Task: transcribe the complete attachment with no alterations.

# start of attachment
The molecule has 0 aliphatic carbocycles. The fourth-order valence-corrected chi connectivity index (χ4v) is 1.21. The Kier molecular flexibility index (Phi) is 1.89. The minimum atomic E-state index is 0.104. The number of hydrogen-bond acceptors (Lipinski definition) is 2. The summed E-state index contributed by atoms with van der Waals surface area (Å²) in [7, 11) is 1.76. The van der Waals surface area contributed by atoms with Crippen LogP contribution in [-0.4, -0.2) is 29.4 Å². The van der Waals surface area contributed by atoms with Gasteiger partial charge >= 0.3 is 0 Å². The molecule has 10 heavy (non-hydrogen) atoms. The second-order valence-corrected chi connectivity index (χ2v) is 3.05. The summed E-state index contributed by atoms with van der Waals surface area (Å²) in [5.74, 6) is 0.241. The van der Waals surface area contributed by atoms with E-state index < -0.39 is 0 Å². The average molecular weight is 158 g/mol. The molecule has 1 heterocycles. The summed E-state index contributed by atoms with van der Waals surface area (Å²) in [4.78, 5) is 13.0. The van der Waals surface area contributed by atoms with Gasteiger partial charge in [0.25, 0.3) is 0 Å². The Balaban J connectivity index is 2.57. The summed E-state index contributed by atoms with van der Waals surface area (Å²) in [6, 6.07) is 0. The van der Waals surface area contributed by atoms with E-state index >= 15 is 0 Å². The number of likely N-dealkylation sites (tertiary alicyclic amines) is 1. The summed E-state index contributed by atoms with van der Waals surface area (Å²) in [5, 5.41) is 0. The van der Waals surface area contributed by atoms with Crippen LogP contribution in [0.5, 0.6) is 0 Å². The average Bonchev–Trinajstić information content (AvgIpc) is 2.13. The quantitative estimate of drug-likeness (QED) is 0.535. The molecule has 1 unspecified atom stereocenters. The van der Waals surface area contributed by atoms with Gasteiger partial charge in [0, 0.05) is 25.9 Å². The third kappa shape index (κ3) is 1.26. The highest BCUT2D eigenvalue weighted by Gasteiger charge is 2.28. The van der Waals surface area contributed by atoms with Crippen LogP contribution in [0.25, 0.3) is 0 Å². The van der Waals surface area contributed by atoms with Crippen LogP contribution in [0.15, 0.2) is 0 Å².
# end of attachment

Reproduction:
The molecule has 0 aliphatic carbocycles. The fourth-order valence-corrected chi connectivity index (χ4v) is 1.21. The Kier molecular flexibility index (Phi) is 1.89. The minimum atomic E-state index is 0.104. The number of hydrogen-bond acceptors (Lipinski definition) is 2. The summed E-state index contributed by atoms with van der Waals surface area (Å²) in [7, 11) is 1.76. The van der Waals surface area contributed by atoms with Crippen LogP contribution in [-0.4, -0.2) is 29.4 Å². The van der Waals surface area contributed by atoms with Gasteiger partial charge >= 0.3 is 0 Å². The molecule has 10 heavy (non-hydrogen) atoms. The second-order valence-corrected chi connectivity index (χ2v) is 3.05. The summed E-state index contributed by atoms with van der Waals surface area (Å²) in [5.74, 6) is 0.241. The van der Waals surface area contributed by atoms with E-state index < -0.39 is 0 Å². The average molecular weight is 158 g/mol. The molecule has 1 heterocycles. The summed E-state index contributed by atoms with van der Waals surface area (Å²) in [4.78, 5) is 13.0. The van der Waals surface area contributed by atoms with Gasteiger partial charge in [0.25, 0.3) is 0 Å². The Balaban J connectivity index is 2.57. The summed E-state index contributed by atoms with van der Waals surface area (Å²) in [6, 6.07) is 0. The van der Waals surface area contributed by atoms with E-state index >= 15 is 0 Å². The number of likely N-dealkylation sites (tertiary alicyclic amines) is 1. The summed E-state index contributed by atoms with van der Waals surface area (Å²) in [5, 5.41) is 0. The van der Waals surface area contributed by atoms with Crippen LogP contribution in [0.5, 0.6) is 0 Å². The average Bonchev–Trinajstić information content (AvgIpc) is 2.13. The quantitative estimate of drug-likeness (QED) is 0.535. The molecule has 1 unspecified atom stereocenters. The van der Waals surface area contributed by atoms with Gasteiger partial charge in [0, 0.05) is 25.9 Å². The third kappa shape index (κ3) is 1.26. The highest BCUT2D eigenvalue weighted by Gasteiger charge is 2.28. The van der Waals surface area contributed by atoms with Crippen LogP contribution in [0.25, 0.3) is 0 Å². The van der Waals surface area contributed by atoms with Crippen LogP contribution in [0.15, 0.2) is 0 Å².